Fisher noted that Congress revised the law in 2006 "to make clear that threats of vandalism, harassment, and intimidation against third parties that are related to or associated with animal enterprises are themselves substantive violations of the AEPA."
Convicted in a 2006 trial were Jacob Conroy, Lauren Gazzola and Kevin Kjonaas, all of Pinole, Calif., Darius Fullmer of Hamilton, N.J., Joshua Harper of Seattle, and Andrew Stepanian of Huntington, N.Y.
They were sentenced to prison terms ranging from one to six years. Conroy, Gazzola and Kjonaas remain behind bars.
In a partial dissent, Fisher said he would have upheld the defendants' convictions for interstate stalking, but would have overturned all of the AEPA convictions because the evidence of the alleged conspiracy failed to prove a violation of the original version of the law.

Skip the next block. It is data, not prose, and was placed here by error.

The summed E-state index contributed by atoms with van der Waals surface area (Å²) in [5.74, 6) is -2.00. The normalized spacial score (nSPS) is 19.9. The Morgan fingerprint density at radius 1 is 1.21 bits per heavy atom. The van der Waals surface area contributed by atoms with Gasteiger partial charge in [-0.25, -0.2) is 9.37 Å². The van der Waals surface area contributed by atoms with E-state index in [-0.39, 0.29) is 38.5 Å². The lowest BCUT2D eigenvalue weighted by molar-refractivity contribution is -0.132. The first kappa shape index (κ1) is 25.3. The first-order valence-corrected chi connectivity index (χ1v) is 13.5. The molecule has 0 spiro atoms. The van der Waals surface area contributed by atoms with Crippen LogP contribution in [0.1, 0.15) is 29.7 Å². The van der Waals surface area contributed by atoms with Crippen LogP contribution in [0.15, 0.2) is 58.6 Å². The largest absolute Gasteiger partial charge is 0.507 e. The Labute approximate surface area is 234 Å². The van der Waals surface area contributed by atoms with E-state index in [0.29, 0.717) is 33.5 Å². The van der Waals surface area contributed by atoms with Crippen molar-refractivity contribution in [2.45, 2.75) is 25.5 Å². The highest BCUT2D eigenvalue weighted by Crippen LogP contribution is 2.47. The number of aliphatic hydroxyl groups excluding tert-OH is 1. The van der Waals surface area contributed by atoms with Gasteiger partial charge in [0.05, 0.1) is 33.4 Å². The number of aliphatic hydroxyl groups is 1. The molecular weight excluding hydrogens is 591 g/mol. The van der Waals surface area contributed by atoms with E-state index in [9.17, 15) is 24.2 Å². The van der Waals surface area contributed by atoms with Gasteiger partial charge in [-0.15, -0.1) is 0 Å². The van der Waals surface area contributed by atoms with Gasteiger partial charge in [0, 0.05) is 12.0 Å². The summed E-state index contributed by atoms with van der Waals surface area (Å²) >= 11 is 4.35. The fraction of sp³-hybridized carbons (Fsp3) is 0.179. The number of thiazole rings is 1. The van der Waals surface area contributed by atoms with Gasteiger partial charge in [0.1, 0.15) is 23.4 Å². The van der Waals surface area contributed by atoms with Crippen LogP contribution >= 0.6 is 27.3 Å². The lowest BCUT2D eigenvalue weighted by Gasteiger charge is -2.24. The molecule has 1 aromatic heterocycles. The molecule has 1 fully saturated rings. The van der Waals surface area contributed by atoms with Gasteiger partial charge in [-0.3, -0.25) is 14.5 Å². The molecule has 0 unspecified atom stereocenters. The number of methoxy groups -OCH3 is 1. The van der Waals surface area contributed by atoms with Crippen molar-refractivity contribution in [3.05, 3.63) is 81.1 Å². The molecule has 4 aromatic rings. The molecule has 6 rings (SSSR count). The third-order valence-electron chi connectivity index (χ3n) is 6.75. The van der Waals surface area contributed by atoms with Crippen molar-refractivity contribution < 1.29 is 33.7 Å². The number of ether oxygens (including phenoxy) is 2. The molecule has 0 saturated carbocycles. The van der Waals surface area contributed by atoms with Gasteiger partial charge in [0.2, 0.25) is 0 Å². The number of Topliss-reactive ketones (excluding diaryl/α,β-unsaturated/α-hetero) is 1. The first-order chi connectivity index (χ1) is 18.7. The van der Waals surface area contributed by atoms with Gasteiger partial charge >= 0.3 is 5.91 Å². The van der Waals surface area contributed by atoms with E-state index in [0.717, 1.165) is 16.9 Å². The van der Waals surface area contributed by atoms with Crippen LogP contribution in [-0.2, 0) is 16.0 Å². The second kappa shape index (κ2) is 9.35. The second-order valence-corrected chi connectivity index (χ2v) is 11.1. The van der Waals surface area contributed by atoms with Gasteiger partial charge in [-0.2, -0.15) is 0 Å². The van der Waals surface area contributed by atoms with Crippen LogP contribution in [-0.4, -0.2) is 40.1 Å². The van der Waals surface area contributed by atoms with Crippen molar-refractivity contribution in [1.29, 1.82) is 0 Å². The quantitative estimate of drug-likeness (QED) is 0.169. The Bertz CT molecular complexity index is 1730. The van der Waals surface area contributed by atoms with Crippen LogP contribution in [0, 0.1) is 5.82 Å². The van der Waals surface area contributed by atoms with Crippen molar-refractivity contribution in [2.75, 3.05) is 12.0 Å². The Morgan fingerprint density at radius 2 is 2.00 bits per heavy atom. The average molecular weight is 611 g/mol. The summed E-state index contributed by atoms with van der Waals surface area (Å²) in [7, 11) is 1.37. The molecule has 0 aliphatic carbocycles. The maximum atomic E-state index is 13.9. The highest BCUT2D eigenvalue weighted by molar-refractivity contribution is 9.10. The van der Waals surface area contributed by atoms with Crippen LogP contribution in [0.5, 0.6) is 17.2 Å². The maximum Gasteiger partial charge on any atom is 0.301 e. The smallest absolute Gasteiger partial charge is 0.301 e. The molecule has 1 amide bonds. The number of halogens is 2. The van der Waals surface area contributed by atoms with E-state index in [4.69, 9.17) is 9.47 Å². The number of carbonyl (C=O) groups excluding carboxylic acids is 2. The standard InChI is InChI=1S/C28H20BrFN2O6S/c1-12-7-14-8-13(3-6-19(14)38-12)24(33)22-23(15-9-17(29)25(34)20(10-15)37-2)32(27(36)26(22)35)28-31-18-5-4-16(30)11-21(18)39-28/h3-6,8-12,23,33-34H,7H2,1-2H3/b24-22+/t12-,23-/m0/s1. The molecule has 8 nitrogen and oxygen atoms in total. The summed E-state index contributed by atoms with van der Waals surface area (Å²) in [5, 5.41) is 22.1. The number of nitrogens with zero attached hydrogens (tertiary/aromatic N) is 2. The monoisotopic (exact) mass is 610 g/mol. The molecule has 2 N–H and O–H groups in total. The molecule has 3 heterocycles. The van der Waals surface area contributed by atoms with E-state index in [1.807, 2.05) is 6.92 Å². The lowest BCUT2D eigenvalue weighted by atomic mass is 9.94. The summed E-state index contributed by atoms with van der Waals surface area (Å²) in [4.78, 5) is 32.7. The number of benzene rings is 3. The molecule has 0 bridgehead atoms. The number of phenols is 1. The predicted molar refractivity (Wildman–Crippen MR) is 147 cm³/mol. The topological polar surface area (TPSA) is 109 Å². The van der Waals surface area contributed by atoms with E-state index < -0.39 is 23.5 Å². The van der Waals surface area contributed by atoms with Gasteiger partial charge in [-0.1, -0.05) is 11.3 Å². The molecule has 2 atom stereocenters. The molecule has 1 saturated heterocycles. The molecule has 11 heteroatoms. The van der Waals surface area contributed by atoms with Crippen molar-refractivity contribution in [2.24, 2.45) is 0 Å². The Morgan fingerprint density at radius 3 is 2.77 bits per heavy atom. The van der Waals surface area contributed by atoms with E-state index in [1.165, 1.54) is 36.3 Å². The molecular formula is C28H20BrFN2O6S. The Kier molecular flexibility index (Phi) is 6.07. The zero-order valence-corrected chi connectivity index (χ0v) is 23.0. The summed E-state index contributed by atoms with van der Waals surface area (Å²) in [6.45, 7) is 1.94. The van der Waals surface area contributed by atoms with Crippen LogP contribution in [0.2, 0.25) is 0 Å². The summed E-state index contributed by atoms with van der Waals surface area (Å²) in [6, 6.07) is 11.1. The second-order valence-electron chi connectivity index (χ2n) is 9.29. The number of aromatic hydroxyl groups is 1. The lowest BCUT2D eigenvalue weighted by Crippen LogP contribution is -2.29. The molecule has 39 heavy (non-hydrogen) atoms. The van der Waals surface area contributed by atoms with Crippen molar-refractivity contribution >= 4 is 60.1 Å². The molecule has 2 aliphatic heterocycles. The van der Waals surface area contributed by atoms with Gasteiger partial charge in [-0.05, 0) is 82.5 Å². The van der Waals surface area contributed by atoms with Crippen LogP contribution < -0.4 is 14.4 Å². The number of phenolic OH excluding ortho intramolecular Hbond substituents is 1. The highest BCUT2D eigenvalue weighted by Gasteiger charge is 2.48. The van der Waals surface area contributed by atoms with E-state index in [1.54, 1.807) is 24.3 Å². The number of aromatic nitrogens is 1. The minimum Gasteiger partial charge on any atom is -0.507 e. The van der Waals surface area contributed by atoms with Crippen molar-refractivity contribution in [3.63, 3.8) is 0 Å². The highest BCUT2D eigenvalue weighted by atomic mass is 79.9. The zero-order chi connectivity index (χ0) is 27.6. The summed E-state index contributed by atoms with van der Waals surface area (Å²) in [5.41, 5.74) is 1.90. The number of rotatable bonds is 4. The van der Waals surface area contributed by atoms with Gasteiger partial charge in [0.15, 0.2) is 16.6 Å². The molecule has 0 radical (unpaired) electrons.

"I acknowledge that the government's case against these defendants would be much stronger if they were prosecuted under the current version of the AEPA. However, the version of the AEPA that the defendants were charged with violating did not prohibit mere interference with the operations of an animal enterprise nor did it proscribe targeting companies and employees that were affiliated with an animal enterprise and, therefore, proof that the defendants engaged in this type of conduct was not a sufficient basis for convicting them under the AEPA," Fisher wrote.
Fuentes, who was joined by visiting U.S. District Judge J. William Ditter Jr. of the Eastern District of Pennsylvania, found that the government had ample proof that the defendants were aware that their conduct was illegal and not legitimate political protest.